::: nBlog :::
During the last five years, I’ve been able to increase the energy (and financial) efficiency of our home buildings by more than 40 percent. Although I’ve installed solar collectors, PV panels and more efficient pumps, they account less than half of the feat.
These buildings were connected to the BaseN Platform in 2006. There’s now a total of 129 sensors and 41 actuators, sensing everything from indoor CO2 to heating liquid pressure. These generate some 50kbit/s constant measurement flow.
Measurements themselves are interesting and help in singular optimization tasks, but they’re easily forgotten, even when there are alert thresholds. (I surprisingly did receive an alert for outside temperature yesterday – had configured it in 2007 with +30C maximum).
The key is the algorithmic code base, a collection of spimes, which exists in the BaseN Platform with every single version of small code snippets stored in conjunction with the relevant measurement data. These spimes control heating, cooling, co2 levels, lighting, locking, garage doors, diesel generator, PV/wind battery bank charging, hot water circulation, perimeter security systems and a few other, bit more sensitive systems. They also receive manual commands from wall panels and mobile UIs.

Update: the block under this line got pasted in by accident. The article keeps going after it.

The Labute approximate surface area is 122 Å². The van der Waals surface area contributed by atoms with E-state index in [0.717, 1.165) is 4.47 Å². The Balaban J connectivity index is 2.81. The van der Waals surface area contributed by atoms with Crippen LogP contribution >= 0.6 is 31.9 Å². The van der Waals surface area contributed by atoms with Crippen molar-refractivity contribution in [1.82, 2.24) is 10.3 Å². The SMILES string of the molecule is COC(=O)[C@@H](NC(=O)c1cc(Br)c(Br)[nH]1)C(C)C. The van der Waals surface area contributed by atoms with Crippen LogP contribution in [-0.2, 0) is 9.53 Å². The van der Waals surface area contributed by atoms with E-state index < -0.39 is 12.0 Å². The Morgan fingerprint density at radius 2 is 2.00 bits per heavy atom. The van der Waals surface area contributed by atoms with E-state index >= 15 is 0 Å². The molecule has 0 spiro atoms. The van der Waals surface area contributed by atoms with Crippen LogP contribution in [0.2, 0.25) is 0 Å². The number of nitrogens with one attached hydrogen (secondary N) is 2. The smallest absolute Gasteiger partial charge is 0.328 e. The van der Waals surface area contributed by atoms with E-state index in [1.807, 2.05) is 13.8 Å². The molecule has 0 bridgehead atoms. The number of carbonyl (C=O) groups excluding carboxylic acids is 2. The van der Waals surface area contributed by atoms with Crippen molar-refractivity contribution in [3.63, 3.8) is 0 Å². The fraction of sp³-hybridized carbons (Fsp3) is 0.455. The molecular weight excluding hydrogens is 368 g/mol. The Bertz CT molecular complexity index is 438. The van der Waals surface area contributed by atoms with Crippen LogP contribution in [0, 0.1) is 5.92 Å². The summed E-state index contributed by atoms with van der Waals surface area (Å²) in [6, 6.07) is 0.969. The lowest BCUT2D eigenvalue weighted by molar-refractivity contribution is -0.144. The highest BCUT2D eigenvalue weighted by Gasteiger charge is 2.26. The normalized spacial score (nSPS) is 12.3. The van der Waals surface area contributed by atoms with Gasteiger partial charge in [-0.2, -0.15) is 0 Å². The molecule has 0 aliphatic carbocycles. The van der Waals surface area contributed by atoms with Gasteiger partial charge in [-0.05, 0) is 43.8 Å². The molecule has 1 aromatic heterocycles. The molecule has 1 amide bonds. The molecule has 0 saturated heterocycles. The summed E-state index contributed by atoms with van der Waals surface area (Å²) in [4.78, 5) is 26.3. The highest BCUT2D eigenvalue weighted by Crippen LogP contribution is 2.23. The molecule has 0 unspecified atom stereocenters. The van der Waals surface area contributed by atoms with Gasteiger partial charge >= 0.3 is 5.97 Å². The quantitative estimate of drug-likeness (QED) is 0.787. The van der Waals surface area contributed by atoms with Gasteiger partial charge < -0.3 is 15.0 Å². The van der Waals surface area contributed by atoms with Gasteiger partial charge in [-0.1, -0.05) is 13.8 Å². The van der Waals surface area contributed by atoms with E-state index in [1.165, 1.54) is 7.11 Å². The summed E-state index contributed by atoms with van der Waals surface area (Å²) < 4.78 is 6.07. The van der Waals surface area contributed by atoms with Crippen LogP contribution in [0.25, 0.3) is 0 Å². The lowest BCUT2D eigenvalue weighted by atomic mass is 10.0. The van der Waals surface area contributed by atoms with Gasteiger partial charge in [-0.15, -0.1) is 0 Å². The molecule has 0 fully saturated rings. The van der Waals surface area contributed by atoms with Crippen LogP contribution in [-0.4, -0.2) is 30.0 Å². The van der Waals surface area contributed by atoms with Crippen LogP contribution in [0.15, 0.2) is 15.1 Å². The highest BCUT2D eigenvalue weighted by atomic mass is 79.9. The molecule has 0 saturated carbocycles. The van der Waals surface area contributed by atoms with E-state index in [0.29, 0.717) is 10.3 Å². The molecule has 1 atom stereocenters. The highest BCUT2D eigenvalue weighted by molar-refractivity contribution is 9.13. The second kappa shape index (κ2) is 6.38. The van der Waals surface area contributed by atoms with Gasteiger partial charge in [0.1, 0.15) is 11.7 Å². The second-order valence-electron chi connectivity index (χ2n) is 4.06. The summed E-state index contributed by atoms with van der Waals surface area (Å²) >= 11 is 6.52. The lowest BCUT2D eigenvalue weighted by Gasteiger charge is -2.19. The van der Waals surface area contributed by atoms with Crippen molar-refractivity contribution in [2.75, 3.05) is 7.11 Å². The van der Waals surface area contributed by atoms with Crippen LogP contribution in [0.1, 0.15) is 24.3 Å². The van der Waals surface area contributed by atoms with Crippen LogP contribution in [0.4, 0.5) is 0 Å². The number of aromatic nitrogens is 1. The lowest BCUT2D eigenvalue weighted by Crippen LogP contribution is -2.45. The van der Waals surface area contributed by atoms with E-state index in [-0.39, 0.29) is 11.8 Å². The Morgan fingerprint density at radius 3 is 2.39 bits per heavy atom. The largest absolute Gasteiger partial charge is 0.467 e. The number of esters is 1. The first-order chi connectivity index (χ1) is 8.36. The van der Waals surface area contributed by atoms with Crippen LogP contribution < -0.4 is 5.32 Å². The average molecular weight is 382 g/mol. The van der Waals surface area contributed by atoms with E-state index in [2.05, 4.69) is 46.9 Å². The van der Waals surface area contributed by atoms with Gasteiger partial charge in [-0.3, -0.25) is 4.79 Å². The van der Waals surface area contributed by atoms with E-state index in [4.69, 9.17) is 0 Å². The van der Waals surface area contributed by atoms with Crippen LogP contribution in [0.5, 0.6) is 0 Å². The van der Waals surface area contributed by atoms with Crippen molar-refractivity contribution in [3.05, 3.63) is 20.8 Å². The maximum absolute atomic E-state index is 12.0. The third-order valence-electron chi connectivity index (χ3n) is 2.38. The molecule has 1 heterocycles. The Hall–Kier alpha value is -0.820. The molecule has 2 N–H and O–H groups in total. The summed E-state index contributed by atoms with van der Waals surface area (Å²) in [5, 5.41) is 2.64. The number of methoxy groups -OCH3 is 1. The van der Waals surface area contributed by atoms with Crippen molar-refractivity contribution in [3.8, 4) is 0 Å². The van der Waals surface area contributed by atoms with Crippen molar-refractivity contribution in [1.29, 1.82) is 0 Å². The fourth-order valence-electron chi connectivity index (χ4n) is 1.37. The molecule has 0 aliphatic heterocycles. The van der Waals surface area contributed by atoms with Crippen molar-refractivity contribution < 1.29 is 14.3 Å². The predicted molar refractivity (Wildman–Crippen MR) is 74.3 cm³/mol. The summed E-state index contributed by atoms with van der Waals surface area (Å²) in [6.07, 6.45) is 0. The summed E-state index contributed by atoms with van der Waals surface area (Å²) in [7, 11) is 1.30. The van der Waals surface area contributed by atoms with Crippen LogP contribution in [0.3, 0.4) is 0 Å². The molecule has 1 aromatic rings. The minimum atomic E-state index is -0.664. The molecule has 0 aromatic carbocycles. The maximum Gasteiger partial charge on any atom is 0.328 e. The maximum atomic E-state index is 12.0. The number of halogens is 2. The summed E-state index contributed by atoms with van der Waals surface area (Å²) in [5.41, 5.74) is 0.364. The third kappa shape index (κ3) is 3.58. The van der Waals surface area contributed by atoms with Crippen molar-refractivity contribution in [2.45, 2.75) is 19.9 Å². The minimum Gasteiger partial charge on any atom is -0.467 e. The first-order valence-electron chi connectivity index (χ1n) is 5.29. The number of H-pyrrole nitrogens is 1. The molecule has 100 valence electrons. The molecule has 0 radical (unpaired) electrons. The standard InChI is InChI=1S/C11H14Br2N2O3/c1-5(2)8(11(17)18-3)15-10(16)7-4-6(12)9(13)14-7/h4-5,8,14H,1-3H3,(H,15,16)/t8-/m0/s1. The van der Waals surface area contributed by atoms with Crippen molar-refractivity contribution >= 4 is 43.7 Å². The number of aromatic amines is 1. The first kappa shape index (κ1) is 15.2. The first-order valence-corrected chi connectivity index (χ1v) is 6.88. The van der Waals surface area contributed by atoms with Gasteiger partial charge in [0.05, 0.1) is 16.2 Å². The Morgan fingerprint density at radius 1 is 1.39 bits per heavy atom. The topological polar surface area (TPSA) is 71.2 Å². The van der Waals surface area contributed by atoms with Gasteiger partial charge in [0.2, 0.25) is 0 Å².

The optimized code is already far more important than those physical components being controlled, and during the years I’ve indeed replaced and upgraded many of them.
To quote one of our recent customers, each building is a system. Mission critical it is, its digital running environment must be scalable, fault tolerant and distributed – that’s why my home runs in BaseN Platform.